Pheffer Works For Women’s Health Care
Assemblywoman Audrey I. Pheffer has announced that she has joined with Senator John Flanagan to introduce legislation that would provide stronger preventative health care for women. The legislation requires insurance companies to cover the cost of supplemental screening for women who have dense breast tissue or who are at greater risk of being diagnosed with breast cancer.
The legislation would also require that every report a radiologist issues to a patient following a mammogram include information on breast density and information on the availability and usefulness of further screenings. This information will empower women to be more informed about their own medical situation so that they are better equipped to speak with their physicians and make decisions about their own health care.
According to leading medical studies, breast cancer is five times more likely in women with dense breast tissue but mammograms alone miss up to 40 percent of tumors that are present in women with dense breast tissue. By requiring insurance companies to cover supplemental screening tools and doctors to notify their patients of increased risk associated with dense breast tissue, it is believed that this will lead to earlier detection and greater survival rates.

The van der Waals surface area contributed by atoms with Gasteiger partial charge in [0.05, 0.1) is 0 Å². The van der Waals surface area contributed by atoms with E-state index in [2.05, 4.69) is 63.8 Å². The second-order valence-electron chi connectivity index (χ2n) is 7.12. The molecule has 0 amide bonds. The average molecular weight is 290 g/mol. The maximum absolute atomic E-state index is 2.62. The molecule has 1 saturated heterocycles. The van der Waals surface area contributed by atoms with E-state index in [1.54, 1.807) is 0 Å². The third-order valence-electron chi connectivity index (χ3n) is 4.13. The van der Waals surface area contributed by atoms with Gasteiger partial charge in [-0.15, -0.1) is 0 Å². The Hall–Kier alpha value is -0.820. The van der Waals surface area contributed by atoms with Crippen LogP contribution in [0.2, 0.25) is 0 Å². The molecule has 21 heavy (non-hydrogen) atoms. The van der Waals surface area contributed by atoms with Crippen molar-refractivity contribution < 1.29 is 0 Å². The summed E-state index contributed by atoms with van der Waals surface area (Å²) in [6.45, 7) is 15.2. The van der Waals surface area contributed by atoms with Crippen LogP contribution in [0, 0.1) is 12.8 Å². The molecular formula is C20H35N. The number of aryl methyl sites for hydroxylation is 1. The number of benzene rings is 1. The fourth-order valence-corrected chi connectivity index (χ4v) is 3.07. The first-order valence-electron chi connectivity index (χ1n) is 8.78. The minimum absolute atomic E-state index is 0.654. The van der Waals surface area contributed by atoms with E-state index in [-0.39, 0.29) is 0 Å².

“Breast Cancer has touched the lives of so many New Yorkers. It is important that we enact this legislation to ensure that women have access to the life-saving tools available, and are armed with all the information possible to fight against this disease,” said Pheffer.
The legislation was spurred when the legislators were contacted by JoAnn Pushkin of Dix Hills, a breast cancer survivor turned advocate and co-founder of D.E.N.S.E. (Density Education National Survivors’ Effort). Pushkin’s cancer was diagnosed later than necessary as her annual mammograms were unable to detect a tumor through dense breast tissue. Pushkin worked closely with Senator Flanagan’s office to write the legislation and continues to work with him to make sure that the measure becomes law in New York State.
When women aren’t told about their own breast density, and its inherent risk, we are denied the opportunity and choice to protect and advocate for ourselves. If early detection saves lives is still the golden rule, it is a safety net often denied women with dense breasts. It’s hard to protect yourself against what you haven’t even been told is a threat. It’s impossible to begin a dialog about additional screening tools if you don’t even know you should be asking about it. No one, especially any doctor involved in my health care, should have the option to keep any pertinent health information about me, from me. New York women owe much to Flanagan and Pheffer for bringing public awareness to this issue and for their efforts in introducing this groundbreaking legislation,” said Pushkin.